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Opportunities exist for active-duty Airmen to become IMA Reservists
Air Force Reserve Individual Mobilization Augmentee program officials are currently looking for Airmen from all career fields to fill worldwide taskings, according to a Reserve management group official.
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Opportunities exist for active-duty Airmen to become IMA Reservists

Posted 6/24/2010   Updated 7/1/2010 Email story   Print story

    

6/24/2010 - WASHINGTON (AFNS) -- Air Force Reserve Individual Mobilization Augmentee program officials are currently looking for Airmen from all career fields to fill worldwide taskings, according to a Reserve management group official.

"Airmen who are leaving the active-duty force are encouraged to consider opportunities along the continuum of service as an IMA Reservist," said Lt. Col. Dewey DuHadway, the deputy chief of military force policy division.

The commander of the Reserve readiness management group also encourages Airmen to consider becoming an IMA.

"We're hiring, and that is terrific news on several fronts," said Col. Nancy Zbyszinski, the commander of the readiness management group. The Air Force Reserve IMA program has a goal of hiring 1,600 people by September. Positions are available worldwide in all career fields, and members have flexibility to decide when and where they want to work.

Located at Headquarters Air Force Reserve Command, Robins Air Force Base, Ga., RMG officials oversee the Air Force's 8,700 IMAs and 1,500 participating individual ready reservists.

"The IMA program offers a unique opportunity to serve in Reserve status for those who are not located near a traditional (Air National) Guard or Reserve unit, for anyone who cannot commit to one weekend every month, or for anyone who wants to participate in new Air Force missions," the colonel said.

The IMA program is one of several Reserve categories in the Air Force. IMAs do not serve in Reserve organizations but instead are assigned to active component units, either Air Force or joint. Rather than serving one weekend a month and two weeks a year, IMAs have flexibility in scheduling their annual training requirements each year. They coordinate with their active component supervisors to arrange duty dates according to the needs of the Air Force and the IMA's civilian schedule.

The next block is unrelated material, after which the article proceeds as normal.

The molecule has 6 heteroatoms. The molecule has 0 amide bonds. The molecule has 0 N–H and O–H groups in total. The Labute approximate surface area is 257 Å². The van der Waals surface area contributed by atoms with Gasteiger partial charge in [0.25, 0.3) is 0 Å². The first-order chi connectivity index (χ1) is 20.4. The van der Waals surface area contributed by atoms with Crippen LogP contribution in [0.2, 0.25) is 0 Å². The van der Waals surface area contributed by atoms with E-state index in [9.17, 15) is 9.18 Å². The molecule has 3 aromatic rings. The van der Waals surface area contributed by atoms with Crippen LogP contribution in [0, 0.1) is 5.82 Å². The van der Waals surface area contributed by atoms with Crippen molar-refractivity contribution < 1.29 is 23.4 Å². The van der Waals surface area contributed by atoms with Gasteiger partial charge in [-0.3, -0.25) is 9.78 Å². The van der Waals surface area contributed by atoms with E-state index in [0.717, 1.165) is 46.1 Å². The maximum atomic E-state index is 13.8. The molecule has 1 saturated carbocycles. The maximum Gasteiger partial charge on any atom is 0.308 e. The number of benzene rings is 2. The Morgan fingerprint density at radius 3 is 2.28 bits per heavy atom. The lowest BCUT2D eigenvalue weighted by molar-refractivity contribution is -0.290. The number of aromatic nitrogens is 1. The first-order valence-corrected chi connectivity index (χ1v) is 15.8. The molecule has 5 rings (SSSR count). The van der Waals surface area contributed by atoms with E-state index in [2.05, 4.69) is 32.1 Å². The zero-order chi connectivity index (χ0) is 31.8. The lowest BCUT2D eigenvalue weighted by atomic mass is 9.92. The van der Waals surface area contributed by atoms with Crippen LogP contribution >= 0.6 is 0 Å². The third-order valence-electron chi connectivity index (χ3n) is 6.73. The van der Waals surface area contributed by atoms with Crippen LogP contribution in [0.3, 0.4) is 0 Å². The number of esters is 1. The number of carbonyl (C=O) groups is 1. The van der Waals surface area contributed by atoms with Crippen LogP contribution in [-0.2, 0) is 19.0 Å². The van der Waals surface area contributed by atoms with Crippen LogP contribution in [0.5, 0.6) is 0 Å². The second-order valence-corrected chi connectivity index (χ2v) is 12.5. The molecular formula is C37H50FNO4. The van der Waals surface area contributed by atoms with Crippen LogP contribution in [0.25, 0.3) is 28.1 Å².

"IMAs are fully integrated into operations of the active component and are assigned to more than 40 major commands, combatant commands and defense agencies," said Lt. Gen. Charles E. Stenner Jr., the AFRC commander. "We want to maintain the right people with the right skill sets in the right places, and the IMA program, along with our other Reserve categories, allows us to do that."

Flexible duty dates and the chance to work in active-duty organizations are just a couple of advantages of the IMA program. There is also the chance to participate in emerging Air Force missions.

Like other Reserve or Air Guard members, IMAs can volunteer for man-day, similar to duty days, or tours or deployments. Base IMA program management staff members can provide more information about man-day opportunities. Active-duty functional managers and IMA program management staff can provide information on deployment options.

Another benefit of the IMA program is the potential to get paid for travel as well as annual duty.

"Inactive duty training travel can be funded," said Maj. Chuck Pittman, the RMG director of personnel. "We want to get the word out about that, since many members are used to (inactive duty training) travel being at the members' expense."

To learn more about the IMA program visit www.afrc.af.mil/shared/media/document/AFD-090326-113.pdf. To find vacancies visit https://w20.afpc.randolph.af.mil/RMVSNet20/SelectVacancies.aspx.

(Article courtesy of Citizen Airman magazine.)



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